Analysis of crop production in the European Union
Crop production is the most crucial primary agricultural production activity for both food and nutrition security. Besides its importance for the direct human consumption, crop production is also crucial for producing feed for livestock and increasingly also for aquaculture.
Most generally, crop production is primarily determined by the interaction of land use and crop yields. Both land use and crop yields are affected by various drivers. The deliverable on drivers of crop production consists of two main parts.
The first part of the paper is strongly aligned with the SUSFANS conceptual framework in terms of deepening the driver section in the conceptual framework with respect to crop production.
The second part of the paper is based on empirical work. It first shows a yield trend analysis followed by the analysis of yield gaps, i.e. the gap between biological potential and actually realised yields, across the EU.
Yield trends can be decomposed into productivity growth due to technical progress (e.g. breeding) and decreasing yield gaps, often achieved through different management. Both descriptive and empirical analysis focus on the most important crops in Europe and, if possible, vegetables and fruits as important crops for nutrition security and the respective SUSFANS case study.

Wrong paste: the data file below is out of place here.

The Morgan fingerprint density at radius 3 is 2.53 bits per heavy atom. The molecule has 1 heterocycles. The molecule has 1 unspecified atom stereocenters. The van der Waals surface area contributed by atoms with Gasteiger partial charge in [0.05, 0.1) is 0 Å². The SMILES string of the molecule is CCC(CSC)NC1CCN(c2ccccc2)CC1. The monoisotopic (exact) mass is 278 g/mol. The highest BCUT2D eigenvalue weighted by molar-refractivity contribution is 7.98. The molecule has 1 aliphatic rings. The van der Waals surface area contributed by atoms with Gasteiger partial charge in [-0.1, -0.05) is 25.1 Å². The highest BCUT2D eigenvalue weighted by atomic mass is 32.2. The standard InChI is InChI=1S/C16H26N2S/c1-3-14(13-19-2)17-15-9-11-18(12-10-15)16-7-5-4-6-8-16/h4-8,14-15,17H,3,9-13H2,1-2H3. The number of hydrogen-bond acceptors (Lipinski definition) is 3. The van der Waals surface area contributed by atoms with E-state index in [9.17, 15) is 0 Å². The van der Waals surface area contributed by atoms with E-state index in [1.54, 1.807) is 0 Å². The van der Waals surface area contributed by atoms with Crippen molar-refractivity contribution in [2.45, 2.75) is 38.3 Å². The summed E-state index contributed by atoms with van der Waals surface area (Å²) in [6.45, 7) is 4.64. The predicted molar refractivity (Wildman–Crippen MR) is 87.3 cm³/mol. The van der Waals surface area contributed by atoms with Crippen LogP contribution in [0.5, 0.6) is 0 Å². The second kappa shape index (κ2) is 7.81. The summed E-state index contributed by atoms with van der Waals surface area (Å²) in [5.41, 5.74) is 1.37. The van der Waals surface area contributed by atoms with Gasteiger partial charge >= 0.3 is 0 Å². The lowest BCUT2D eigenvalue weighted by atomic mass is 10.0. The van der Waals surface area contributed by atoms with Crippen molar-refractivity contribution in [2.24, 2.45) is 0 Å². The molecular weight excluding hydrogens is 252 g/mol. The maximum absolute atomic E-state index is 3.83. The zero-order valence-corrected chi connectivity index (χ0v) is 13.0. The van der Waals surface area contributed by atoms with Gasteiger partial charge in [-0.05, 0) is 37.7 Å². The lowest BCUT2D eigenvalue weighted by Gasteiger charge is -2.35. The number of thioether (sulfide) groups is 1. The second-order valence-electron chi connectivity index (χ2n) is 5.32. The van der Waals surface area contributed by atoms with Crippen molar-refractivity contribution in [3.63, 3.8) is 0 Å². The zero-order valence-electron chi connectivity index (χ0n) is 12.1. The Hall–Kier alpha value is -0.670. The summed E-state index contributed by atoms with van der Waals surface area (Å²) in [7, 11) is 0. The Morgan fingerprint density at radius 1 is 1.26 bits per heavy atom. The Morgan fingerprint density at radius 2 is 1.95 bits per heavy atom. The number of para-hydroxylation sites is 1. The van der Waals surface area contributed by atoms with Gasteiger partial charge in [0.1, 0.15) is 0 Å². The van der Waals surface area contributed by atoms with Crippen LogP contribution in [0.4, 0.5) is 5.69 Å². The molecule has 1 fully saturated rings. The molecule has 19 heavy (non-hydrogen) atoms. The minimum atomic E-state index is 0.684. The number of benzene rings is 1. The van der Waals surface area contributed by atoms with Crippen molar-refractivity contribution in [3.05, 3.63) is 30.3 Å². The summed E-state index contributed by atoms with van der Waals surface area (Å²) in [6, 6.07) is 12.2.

First results on crop production in the EU show that:
Wheat makes up for around 45% of the total cereals production in the EU28. It is followed by maize (23%) and barley production (18%). Most wheat is produced in France, Germany, United Kingdom and Poland. Together these countries account for more than 60% of wheat production in the EU28.
Among the vegetables and fruits with the highest production quantities in the EU28 are tomatoes, carrots, onions, apples, peaches and citrus fruits. Additionally, the EU is the largest producer of olive oil worldwide.
The empirical analysis is planned to be based on farm data from the Farm Accountancy Data Network (FADN). FADN provides European-wide data of about 80,000 sample farms. The sample farms are selected in order to best represent the total population of about 5,000,000 farms in the EU. A request for FADN data was sent to the European Commission.
Preliminary results on yield trends of cereals in the EU suggest that yield growth rates are declining in the old member states (EU15), whereas increasing growth rates can be found in many of the new member states. The trend estimates are very sensitive to the length of the time series.
The literature on yield gap analyses has been searched and is discussed in the paper. If data become available on time, a yield gap case study will be shown for the preliminary deliverable version due in September.
by Andrea Zimmermann, WP4